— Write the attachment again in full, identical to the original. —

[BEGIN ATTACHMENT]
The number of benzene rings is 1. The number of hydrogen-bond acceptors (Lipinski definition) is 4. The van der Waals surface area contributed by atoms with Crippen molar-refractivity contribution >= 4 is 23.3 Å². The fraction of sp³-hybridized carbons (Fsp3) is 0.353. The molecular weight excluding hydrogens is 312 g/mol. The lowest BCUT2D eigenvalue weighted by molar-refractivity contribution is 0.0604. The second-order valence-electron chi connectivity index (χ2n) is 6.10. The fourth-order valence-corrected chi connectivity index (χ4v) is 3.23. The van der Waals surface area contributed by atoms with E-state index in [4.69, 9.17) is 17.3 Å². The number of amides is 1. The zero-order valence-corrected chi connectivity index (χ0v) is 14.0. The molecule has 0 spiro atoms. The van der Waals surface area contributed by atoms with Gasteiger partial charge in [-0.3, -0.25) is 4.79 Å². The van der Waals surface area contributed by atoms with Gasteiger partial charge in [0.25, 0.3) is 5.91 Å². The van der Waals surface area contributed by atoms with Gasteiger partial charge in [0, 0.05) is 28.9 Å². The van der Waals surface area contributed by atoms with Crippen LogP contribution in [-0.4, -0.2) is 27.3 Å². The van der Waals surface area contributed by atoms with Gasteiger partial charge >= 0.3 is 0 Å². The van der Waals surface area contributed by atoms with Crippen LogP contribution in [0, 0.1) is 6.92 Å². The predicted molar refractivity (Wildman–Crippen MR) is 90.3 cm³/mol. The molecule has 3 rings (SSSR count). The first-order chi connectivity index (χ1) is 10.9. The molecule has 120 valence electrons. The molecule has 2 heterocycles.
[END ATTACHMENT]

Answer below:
The number of benzene rings is 1. The number of hydrogen-bond acceptors (Lipinski definition) is 4. The van der Waals surface area contributed by atoms with Crippen molar-refractivity contribution >= 4 is 23.3 Å². The fraction of sp³-hybridized carbons (Fsp3) is 0.353. The molecular weight excluding hydrogens is 312 g/mol. The lowest BCUT2D eigenvalue weighted by molar-refractivity contribution is 0.0604. The second-order valence-electron chi connectivity index (χ2n) is 6.10. The fourth-order valence-corrected chi connectivity index (χ4v) is 3.23. The van der Waals surface area contributed by atoms with E-state index in [4.69, 9.17) is 17.3 Å². The number of amides is 1. The zero-order valence-corrected chi connectivity index (χ0v) is 14.0. The molecule has 0 spiro atoms. The van der Waals surface area contributed by atoms with Gasteiger partial charge in [-0.3, -0.25) is 4.79 Å². The van der Waals surface area contributed by atoms with Gasteiger partial charge in [0.25, 0.3) is 5.91 Å². The van der Waals surface area contributed by atoms with Gasteiger partial charge in [0, 0.05) is 28.9 Å². The van der Waals surface area contributed by atoms with Crippen LogP contribution in [-0.4, -0.2) is 27.3 Å². The van der Waals surface area contributed by atoms with Gasteiger partial charge >= 0.3 is 0 Å². The van der Waals surface area contributed by atoms with Crippen LogP contribution in [0, 0.1) is 6.92 Å². The predicted molar refractivity (Wildman–Crippen MR) is 90.3 cm³/mol. The molecule has 3 rings (SSSR count). The first-order chi connectivity index (χ1) is 10.9. The molecule has 120 valence electrons. The molecule has 2 heterocycles.